Samurai fantasy is a very real thing. After years of games like Assassin's Creed exploring various historical periods, many people have been craving a foray into feudal Japan. Ghost of Tsushima fills this need with a more traditional action-adventure take on the samurai lore.
The best part of the game is the island of Tsushima itself. The game world is one of the most beautiful I've ever seen. Every part of the map feels carefully crafted, with tremendous thought put into the visual design. The result is a world that begs to be explored. I spent hours at a time simply wandering the land, excited to see each new area. The game uses color excellently, providing vivid and diverse landscapes that are both beautiful and functional, allowing players to easily determine where they are on the map. Pairing all that up with a day/night cycle and a variable weather system, you get a perfect storm that makes the entire world of Tsushima feel vibrant and alive.
The visual design of Tsushima isn't the only thing that makes it feel alive. Towns and villages scattered across the map are filled with villagers you can talk to. As you interact with them, the information they provide can reveal points of interest and new quests. It's a nice alternative to the tiresome trend of chasing an endless string of question marks all over the map. The game promotes natural exploration, rewarding players with more than just breathtaking views. Whether you're writing Haiku, following foxes to a shrine, or ascending a temple path, almost every activity in the open world rewards armor, a skill point, or an equipment upgrade. Loot aside, exploring Tsushima is its own reward. There's a real sense of tranquility that comes from most of the activities the player can engage in. I often found myself stopping to explore more after a particularly intense mission or fight.
Ghost of Tsushima's story focuses on a Mongol invasion of Tsushima in the 13th century. Players take on the role of samurai Jin Sakai as he fights to free his home from the Mongol occupation. Although it starts a bit slow, the story ramps up in the later acts. It's good all the way through, but some of the arcs in the later parts of the game can be downright gut-wrenching. The story is fragmented into different pieces called tales. Each tale can have multiple missions and generally focus on the stories of Jin's multiple allies.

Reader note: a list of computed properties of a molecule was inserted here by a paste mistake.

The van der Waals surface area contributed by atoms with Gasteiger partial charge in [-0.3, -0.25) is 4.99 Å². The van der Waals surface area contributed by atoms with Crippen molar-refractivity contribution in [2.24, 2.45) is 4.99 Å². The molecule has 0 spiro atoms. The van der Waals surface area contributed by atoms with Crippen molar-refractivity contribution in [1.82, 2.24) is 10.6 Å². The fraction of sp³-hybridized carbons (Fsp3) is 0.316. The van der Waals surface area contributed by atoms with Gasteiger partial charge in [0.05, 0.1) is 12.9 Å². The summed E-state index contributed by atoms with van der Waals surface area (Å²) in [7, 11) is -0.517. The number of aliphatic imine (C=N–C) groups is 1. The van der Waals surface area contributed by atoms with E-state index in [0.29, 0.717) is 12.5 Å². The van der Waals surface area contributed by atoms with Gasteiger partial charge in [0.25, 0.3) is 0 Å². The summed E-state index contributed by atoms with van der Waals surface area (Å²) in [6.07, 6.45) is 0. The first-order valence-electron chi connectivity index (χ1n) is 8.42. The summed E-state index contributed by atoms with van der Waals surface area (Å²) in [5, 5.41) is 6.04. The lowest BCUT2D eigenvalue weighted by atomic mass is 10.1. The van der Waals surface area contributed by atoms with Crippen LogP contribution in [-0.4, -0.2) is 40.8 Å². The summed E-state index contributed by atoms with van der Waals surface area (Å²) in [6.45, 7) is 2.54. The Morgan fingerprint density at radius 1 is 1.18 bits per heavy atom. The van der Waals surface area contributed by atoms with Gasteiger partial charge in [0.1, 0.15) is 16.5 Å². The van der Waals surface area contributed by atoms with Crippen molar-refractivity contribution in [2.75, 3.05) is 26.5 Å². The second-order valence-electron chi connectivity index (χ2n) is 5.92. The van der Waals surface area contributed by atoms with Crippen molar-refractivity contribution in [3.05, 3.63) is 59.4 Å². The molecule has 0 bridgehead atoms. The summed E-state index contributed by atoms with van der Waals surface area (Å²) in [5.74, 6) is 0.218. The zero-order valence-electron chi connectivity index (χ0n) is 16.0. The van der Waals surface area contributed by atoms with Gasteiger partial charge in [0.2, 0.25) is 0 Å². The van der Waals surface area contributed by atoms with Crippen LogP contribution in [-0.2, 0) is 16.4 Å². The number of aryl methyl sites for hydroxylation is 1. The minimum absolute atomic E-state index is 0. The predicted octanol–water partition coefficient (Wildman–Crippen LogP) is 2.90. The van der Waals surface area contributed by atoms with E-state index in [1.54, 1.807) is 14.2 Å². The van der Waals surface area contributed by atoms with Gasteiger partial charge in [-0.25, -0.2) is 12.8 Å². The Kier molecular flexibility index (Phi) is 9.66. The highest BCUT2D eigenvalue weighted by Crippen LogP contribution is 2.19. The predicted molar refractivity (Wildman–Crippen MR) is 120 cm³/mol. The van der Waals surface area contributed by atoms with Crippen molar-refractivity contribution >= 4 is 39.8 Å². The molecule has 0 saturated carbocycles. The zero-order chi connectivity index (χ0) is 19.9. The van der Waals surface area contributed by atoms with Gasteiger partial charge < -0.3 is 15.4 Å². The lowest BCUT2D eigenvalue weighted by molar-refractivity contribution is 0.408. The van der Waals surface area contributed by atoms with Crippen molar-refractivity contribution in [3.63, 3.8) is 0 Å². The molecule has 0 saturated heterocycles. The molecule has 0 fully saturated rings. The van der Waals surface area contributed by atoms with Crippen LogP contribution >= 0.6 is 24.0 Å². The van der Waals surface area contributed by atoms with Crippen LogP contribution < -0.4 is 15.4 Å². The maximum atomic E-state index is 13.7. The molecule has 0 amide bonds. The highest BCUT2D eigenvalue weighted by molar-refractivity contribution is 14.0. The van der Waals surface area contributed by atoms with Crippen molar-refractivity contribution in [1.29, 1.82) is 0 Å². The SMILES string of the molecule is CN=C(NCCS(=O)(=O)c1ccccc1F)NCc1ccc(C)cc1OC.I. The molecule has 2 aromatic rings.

In isolation, the tales are some of the best parts of the game and give great human connection to Jin and those he allies with. One of the best features of the story and the tales that come with it is how well it illustrates Jin's internal conflict as he is forced to adapt to defeat the Mongols. I won't venture too far down this path to avoid spoilers, but it's worth mentioning that the narrative of the story intertwines perfectly with the introduction of different gameplay mechanics.
Combat, much like the story, is a slow starter. In the beginning, it's what you'd typically expect from an open-world action-adventure game. Players can use a light or heavy attack, dodge, and parry. Most combat cues are visual, so it quickly became repetitive once I got a handle on the different enemy types. Early on, I found most of the difficulty was getting used to targeting without a lock-on feature and making sure I was careful not to fight too many enemies at once.
As the game progresses and you get more upgrades, the game's power fantasy comes alive. There are several paths to explore as far as weapon and equipment upgrades go, and they all felt largely viable when I started putting points into them. Between weapon stances and the different equipment like kunai and smoke bombs, I found that I was able to work in my playstyle throughout the whole game.
Hands down, the best combat feature in the entire game is the standoff mechanic. When you approach a group of enemies you can trigger a standoff. Once initiated, you challenge a single enemy to a fight. As they begin their attack you can retaliate to eliminate them in a single blow, and then traditional combat begins. The maneuver isn't without risk, however, as mistiming your attack causes you to take massive damage. It's a tremendously good feeling to nail a standoff, and the additional upgrades you can get allow you to chain together standoff kills, reducing the enemy numbers by a few before combat even starts. Ghost of Tsushima is, of course, filled to the brim with samurai references, but the standoff functionality takes my award for the thing in the game that made me feel the most like a samurai.